Contract Law -Urgent!
please advise, Thank you!
Mary wishes to shell her mobile phone. 1Jan, a friend Sam asks how much she wants for it. Mary replies "I am willing to accept 3000 for it" same day, Sam tells James,Mary wants to sell her mobile for 3000.
Can the offer be made only to Sam or can extend to James by Sam?
To be continue 1/4
Morning of 2Jan, Sam post a letter of acceptance to Mary, letter has inadequate postage stamp. Same day evening, James phones Mary and leaves a telephone message saying "I am willing to pay 3000 for your mobile" / if there is an offer to James?
To be continue 2/4
Mary does not check her telephone messages until morning of 4Jan, she post a letter to him saying 'we have a deal and the mobile phone is yours' Same day afternoon, Mary got the letter of acceptance from Sam.
is it a binding contract? Is Mary breach of agreement with Sam?
Advise Mary! Is there a binding contract with Sam or with James? is there any revocation Mary need to notice? She doesn't, is it mean she break of agreement with Sam?
Thank you for your quick reply, but still there are some question I don't understand, you said: the contract is formed at the time of posting the letter of acceptance, However, the letter is inadequate postage stamp,
that mean the contract is formed at the time of arrived (i.e. 4 Jan evening), so, is there still a Binding Contract between Sam and Mary? Because Mary didn't send a revocation letter before Sam accepted and now Mary post a letter to James saying she will sell him the mobile phone,
is that mean there is Binding Contract with James and breach of contract with Sam? if so, what is the situation of Sam? I am wondering whether James or Sam has formed a contract with Mary? And is there any Breach of Contract? Please Advise, thank you!
P.S. extend offer is it like an invitation to treat? no need to give notice of revocation if the 'offeror' want to withdraw the 'offer'? in this case, does Mary need to notice James if she want to withdraw the 'offer'?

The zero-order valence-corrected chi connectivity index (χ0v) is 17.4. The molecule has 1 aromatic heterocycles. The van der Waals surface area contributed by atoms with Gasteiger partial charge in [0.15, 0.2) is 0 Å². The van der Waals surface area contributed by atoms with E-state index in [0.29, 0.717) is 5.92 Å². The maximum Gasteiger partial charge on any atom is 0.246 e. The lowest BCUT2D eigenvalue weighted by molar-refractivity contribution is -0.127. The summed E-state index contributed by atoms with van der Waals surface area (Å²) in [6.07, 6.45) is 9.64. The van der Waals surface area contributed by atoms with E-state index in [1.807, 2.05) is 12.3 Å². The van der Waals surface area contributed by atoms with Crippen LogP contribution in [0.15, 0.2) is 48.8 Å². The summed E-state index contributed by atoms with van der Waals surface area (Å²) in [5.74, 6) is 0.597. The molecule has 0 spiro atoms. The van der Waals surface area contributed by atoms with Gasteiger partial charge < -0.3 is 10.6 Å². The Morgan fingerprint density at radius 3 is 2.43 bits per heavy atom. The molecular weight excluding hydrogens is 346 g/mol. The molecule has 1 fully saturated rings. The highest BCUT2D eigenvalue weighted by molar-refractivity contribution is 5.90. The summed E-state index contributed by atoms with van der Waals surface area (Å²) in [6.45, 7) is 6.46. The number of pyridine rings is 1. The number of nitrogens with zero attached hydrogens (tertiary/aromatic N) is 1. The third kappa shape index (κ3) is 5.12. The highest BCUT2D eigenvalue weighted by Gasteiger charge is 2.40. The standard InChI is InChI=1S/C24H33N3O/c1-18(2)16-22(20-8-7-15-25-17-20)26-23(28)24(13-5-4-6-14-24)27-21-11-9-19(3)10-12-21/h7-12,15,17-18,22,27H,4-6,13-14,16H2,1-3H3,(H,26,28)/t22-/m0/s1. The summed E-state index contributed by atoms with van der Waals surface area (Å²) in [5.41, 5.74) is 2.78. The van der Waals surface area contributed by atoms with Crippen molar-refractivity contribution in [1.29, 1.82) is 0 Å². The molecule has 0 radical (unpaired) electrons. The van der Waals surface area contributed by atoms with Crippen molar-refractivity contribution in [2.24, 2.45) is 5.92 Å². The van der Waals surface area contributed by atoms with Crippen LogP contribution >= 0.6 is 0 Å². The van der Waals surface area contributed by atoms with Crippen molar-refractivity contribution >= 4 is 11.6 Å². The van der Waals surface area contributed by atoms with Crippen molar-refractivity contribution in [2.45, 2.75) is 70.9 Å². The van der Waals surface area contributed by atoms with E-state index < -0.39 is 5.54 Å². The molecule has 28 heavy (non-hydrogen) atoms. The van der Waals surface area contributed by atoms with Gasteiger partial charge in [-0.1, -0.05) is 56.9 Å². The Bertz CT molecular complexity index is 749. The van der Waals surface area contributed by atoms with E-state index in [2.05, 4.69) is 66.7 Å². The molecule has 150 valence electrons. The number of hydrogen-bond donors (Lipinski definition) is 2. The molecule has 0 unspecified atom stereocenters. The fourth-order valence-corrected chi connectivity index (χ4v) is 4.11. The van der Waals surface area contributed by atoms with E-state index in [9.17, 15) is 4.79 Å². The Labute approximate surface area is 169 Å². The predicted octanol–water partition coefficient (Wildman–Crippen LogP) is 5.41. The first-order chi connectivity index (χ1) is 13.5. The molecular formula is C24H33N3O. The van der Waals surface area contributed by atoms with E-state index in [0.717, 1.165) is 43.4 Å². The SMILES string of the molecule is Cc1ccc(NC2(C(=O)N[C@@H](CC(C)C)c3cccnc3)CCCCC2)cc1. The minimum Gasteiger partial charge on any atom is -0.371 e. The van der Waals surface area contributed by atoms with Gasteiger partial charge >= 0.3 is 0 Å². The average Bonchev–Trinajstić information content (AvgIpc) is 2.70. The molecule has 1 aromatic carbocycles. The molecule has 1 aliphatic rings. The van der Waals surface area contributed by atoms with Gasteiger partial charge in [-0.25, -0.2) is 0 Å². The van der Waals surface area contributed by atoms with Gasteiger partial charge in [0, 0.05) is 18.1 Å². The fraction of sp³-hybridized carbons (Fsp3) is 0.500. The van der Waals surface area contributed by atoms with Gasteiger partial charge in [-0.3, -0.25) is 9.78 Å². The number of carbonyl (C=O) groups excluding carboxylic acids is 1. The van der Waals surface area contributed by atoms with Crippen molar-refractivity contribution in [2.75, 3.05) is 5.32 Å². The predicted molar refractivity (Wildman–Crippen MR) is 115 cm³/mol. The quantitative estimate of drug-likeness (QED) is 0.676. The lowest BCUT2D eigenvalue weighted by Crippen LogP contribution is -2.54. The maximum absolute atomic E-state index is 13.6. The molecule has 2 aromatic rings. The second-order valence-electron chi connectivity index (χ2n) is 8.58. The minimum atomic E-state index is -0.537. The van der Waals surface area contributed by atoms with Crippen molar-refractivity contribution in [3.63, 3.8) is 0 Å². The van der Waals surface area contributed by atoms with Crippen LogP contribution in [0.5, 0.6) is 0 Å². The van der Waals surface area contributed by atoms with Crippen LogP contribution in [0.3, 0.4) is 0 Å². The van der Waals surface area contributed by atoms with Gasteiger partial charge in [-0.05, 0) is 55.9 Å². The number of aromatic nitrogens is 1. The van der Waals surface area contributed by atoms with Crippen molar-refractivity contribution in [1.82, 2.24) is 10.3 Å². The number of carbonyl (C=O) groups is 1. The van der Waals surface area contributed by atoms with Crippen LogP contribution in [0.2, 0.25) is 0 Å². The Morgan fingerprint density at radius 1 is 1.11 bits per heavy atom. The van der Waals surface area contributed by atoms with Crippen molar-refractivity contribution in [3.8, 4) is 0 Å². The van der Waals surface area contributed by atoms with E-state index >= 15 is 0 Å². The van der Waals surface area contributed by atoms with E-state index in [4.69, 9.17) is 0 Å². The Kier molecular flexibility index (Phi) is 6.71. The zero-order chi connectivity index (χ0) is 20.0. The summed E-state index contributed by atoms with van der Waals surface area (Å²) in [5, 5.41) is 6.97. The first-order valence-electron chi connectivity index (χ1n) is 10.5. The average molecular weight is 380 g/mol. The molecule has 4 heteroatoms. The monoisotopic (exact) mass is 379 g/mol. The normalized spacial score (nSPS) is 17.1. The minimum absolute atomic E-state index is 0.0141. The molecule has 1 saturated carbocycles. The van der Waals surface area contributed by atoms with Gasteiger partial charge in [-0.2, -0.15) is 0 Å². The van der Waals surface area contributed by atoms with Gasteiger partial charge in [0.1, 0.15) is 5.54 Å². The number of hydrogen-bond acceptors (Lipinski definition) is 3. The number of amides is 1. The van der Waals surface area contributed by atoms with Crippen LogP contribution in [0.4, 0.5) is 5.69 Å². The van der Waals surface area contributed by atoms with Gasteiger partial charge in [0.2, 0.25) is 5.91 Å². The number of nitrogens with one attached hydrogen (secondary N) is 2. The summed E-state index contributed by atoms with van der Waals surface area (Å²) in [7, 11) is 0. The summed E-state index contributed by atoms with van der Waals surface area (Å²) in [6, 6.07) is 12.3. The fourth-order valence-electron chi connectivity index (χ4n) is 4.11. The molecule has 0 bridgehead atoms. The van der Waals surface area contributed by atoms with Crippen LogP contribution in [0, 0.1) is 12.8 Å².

P.S. extend offer is it like an invitation to treat? no need to give notice of revocation if the 'offeror' want to withdraw the' offer'? in this case, does Mary need to notice James if she want to withdraw the 'offer'?
- ElvinLv 61 十年前最愛解答
My contract law is a bit rusty, but I will try my best to explain:
1. I doubt if it is an extended offer. The question seems to portrait a face to face discussion between Mary and Sam. So unlike a poster for sale stick to the window of a car, it is not an offer made to everyone who can see it. Also, the question evolves in such a way to lead you to consider James making an offer to Mary, instead of accepting the offer of Mary. So you should be able to argue that no offer was made to James on 1/1 (James no being the party in the offer).
2. As for Sam, there is several issues:
a) accept by post: since offer was made face to face, is it reasonable to accept by post? You may need to consider the circumstances. Is Sam living in an isolated place so that he cannot call to accept? Are they meeting often so that Sam can accept face to face?
b) insufficient postage: I think you point is correct but I can't find a case to support it. Postal rule will apply for acceptance if there is sufficient postage. Without sufficient postage, it is not reasonable to expect it to arrive at all.
I think the question is inviting you to argue on these points. Even if Sam's acceptance is valid on 4/1 afternoon, there is no breach of contract because Sam knows that there is only one mobile. It is like a shop which has limited stock. So an implied term in the offer will be if the item is still available.
3. As for James, the transaction goes as 2/1 James offer to Mary to buy her mobile, and 4/1 Mary send letter to James to accept. It seems to complete the deal. However, postal rule arguably is for the accepting party to assert. So if Mary calls up James before the letter arrive and withdraw her acceptance / counter-offer, there is no deal.
You will still need to flesh out the above with cases.
2007-02-24 13:20:36 補充：
An invitation to treat is an action inviting other parties to make an offer to form a contract. In this case, James' message to Mary on 2nd Jan is more like an offer because one hearing the statement would think he meant it to be binding once accepted.